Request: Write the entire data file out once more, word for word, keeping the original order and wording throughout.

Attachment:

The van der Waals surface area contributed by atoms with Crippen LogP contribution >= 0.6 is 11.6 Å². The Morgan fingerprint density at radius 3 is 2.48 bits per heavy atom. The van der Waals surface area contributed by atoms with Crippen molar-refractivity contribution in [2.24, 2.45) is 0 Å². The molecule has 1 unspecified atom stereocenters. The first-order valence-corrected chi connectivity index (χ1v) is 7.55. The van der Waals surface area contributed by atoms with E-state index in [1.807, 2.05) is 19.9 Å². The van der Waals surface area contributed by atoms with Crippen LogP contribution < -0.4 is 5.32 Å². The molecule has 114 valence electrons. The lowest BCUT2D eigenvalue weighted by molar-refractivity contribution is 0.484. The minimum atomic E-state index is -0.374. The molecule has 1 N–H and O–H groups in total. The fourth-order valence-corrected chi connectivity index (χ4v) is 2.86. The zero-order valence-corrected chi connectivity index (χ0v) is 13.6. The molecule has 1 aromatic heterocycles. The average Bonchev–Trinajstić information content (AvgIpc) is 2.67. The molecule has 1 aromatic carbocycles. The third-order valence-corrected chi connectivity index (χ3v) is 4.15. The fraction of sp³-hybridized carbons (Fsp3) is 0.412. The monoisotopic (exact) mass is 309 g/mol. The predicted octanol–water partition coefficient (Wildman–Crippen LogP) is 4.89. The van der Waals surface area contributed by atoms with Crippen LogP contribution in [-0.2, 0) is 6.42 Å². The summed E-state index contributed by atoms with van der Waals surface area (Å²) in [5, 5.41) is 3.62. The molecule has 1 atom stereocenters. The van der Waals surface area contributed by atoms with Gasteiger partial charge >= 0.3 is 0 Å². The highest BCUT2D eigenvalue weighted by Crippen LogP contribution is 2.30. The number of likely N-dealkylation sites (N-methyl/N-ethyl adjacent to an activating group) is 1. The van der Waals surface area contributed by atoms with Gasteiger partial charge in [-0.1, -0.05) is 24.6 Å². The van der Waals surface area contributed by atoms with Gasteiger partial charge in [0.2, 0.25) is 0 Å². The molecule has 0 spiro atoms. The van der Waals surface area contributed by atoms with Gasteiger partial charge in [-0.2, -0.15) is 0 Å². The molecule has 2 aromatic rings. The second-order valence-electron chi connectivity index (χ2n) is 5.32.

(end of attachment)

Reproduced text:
The van der Waals surface area contributed by atoms with Crippen LogP contribution >= 0.6 is 11.6 Å². The Morgan fingerprint density at radius 3 is 2.48 bits per heavy atom. The van der Waals surface area contributed by atoms with Crippen molar-refractivity contribution in [2.24, 2.45) is 0 Å². The molecule has 1 unspecified atom stereocenters. The first-order valence-corrected chi connectivity index (χ1v) is 7.55. The van der Waals surface area contributed by atoms with E-state index in [1.807, 2.05) is 19.9 Å². The van der Waals surface area contributed by atoms with Crippen LogP contribution < -0.4 is 5.32 Å². The molecule has 114 valence electrons. The lowest BCUT2D eigenvalue weighted by molar-refractivity contribution is 0.484. The minimum atomic E-state index is -0.374. The molecule has 1 N–H and O–H groups in total. The fourth-order valence-corrected chi connectivity index (χ4v) is 2.86. The zero-order valence-corrected chi connectivity index (χ0v) is 13.6. The molecule has 1 aromatic heterocycles. The average Bonchev–Trinajstić information content (AvgIpc) is 2.67. The molecule has 1 aromatic carbocycles. The third-order valence-corrected chi connectivity index (χ3v) is 4.15. The fraction of sp³-hybridized carbons (Fsp3) is 0.412. The monoisotopic (exact) mass is 309 g/mol. The predicted octanol–water partition coefficient (Wildman–Crippen LogP) is 4.89. The van der Waals surface area contributed by atoms with Crippen LogP contribution in [-0.2, 0) is 6.42 Å². The summed E-state index contributed by atoms with van der Waals surface area (Å²) in [5, 5.41) is 3.62. The molecule has 1 atom stereocenters. The van der Waals surface area contributed by atoms with Gasteiger partial charge >= 0.3 is 0 Å². The highest BCUT2D eigenvalue weighted by Crippen LogP contribution is 2.30. The number of likely N-dealkylation sites (N-methyl/N-ethyl adjacent to an activating group) is 1. The van der Waals surface area contributed by atoms with Gasteiger partial charge in [-0.1, -0.05) is 24.6 Å². The van der Waals surface area contributed by atoms with Gasteiger partial charge in [0.2, 0.25) is 0 Å². The molecule has 0 spiro atoms. The van der Waals surface area contributed by atoms with Gasteiger partial charge in [-0.2, -0.15) is 0 Å². The molecule has 2 aromatic rings. The second-order valence-electron chi connectivity index (χ2n) is 5.32.